Jay Watkins III
When Dave Gilbert graduated from William & Mary in May 1983 he faced a problem he imagined many queer Southerners faced: stay close to home, family, and tradition or abandon the region to live an openly gay life. Gilbert and his lover arrived in New York that October. When he died from AIDS-related complications in 1992, his papers, and those of the organization he founded, Southerners, went to New York’s LGBT Center Archives.
The Southerners collection opens a window onto extended kinship networks and self-described “surrogate family” in the queer Southern diaspora. The notes, letters, newsletters, photos, and interviews in the four archive boxes reveal a range of desires that brought people to Southerners. Some came in search of “something familiar in a culture starkly different.” For example, Gilbert told the New York Native in December 1990 that “new arrivals from the South appreciate Southerners being able to provide advice and to connect them with others who have already made the difficult transition (frequently from small towns in the South) to urban Manhattan.” Others reached out from afar. One particularly touching letter in the collection was sent to “CUNY lesbian and gay people” by a young man imprisoned in North Florida for sodomy who wanted pen pals in advance of a planned migration to New York. Some people came to the semi-regular potluck suppers to “exorcise” and “work through bitter memories” over plates of cobbler, fried okra, or black-eyed peas.
Alumni networks were especially integral to Southerners’ work, their Southernness, and their extended kinship networks. For the “Fall Southern GALA” (Gay and Lesbian Alumni Associations) party volunteers decorated the LGBT Center’s lobby with balloons, the Southerners’ banner, and their origins map. Meredith Ann Jackson told newsletter readers that “The South not only has risen again, but it is singing” as Richard Barrios’ piano filled the halls with show tunes and “South-Inspired” music. Amidst Southern music, food, and a heavy dose of nostalgia, these Southern alumni conjured a little piece of the South in Manhattan, albeit a primarily white, homogenous, nostalgia-driven, and pastiche “Southerness.”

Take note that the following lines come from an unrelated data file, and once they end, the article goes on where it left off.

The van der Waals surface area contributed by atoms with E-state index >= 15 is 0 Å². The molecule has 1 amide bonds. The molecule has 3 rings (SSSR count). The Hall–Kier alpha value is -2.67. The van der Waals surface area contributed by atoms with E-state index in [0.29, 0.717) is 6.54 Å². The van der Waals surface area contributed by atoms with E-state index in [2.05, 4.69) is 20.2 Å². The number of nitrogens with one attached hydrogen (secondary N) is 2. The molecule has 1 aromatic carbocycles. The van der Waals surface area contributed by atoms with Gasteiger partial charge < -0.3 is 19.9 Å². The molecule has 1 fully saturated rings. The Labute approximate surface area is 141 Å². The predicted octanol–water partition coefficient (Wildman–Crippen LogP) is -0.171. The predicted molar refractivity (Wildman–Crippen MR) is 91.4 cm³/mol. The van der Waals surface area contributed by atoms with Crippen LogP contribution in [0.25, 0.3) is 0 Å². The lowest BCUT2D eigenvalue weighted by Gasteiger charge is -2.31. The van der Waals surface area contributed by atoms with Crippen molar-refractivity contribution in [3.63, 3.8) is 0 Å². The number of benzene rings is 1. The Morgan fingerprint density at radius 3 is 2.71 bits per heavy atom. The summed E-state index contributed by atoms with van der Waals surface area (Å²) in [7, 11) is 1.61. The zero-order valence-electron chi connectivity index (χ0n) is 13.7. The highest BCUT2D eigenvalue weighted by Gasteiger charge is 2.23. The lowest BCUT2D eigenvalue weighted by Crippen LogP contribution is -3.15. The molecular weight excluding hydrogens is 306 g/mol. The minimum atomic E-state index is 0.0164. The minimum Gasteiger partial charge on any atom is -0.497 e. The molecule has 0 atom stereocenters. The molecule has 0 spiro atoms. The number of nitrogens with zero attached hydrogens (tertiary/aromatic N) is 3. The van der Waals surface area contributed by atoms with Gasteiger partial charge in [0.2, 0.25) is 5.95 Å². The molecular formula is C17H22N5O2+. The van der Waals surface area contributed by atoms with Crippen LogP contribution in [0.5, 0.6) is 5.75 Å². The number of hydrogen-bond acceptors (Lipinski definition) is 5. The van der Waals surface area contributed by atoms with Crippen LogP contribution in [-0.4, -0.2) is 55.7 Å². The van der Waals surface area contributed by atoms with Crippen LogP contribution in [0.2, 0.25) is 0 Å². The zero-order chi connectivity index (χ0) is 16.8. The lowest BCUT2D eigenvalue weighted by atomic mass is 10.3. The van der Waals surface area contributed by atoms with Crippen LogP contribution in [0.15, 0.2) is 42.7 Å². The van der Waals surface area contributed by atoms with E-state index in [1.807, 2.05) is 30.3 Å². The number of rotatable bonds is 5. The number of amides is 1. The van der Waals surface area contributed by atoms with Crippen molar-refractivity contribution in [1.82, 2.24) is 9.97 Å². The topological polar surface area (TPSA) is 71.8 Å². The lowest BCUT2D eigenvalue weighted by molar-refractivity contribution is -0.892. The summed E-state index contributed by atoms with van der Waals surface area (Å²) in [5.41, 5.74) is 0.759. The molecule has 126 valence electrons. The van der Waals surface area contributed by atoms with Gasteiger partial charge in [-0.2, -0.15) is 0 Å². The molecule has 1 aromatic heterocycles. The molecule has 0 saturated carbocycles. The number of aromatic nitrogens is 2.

Beyond helping “refugees” (Gilbert’s word), Southerners’ material urged prospective members and donors to “help us make the South a better place for gay people to live.” Unlike other organizations that acted the part of enlightened saviors coming to the rescue, Southerners asked locals working on the ground what they needed and found ways to support that. Across the group’s three years, they held fundraisers for causes as diverse as defeating North Carolina homophobe Senator Jesse Helms and building a community center in Dallas.
Almost a decade before scholars like John Howard argued against the bi-coastal bias of queer scholarship that constructed the South as monolithically hostile to gender and sexual difference, the Southerners collection shows us a well-established network of Southern queers. The Southerners collection gives us insight into a group of people who wanted to stand in the middle, resist assimilation, and help those continuing to work in the South: not as urban saviors but as an extended kinship network.
Jay Watkins is a Lecturer in the History Department at William & Mary. He received his PhD in American Studies from King’s College London in 2013. He is a historian of the queer South whose book Queering the Redneck Riviera: Sexuality and the Rise of Florida Tourism was published in 2018. His current research focuses on queer theatre in, of, or about the U.S. South with particular interest in AIDS theatre. He teaches courses across the modern U.S curriculum with a particular focus on social justice, sexuality, and culture.
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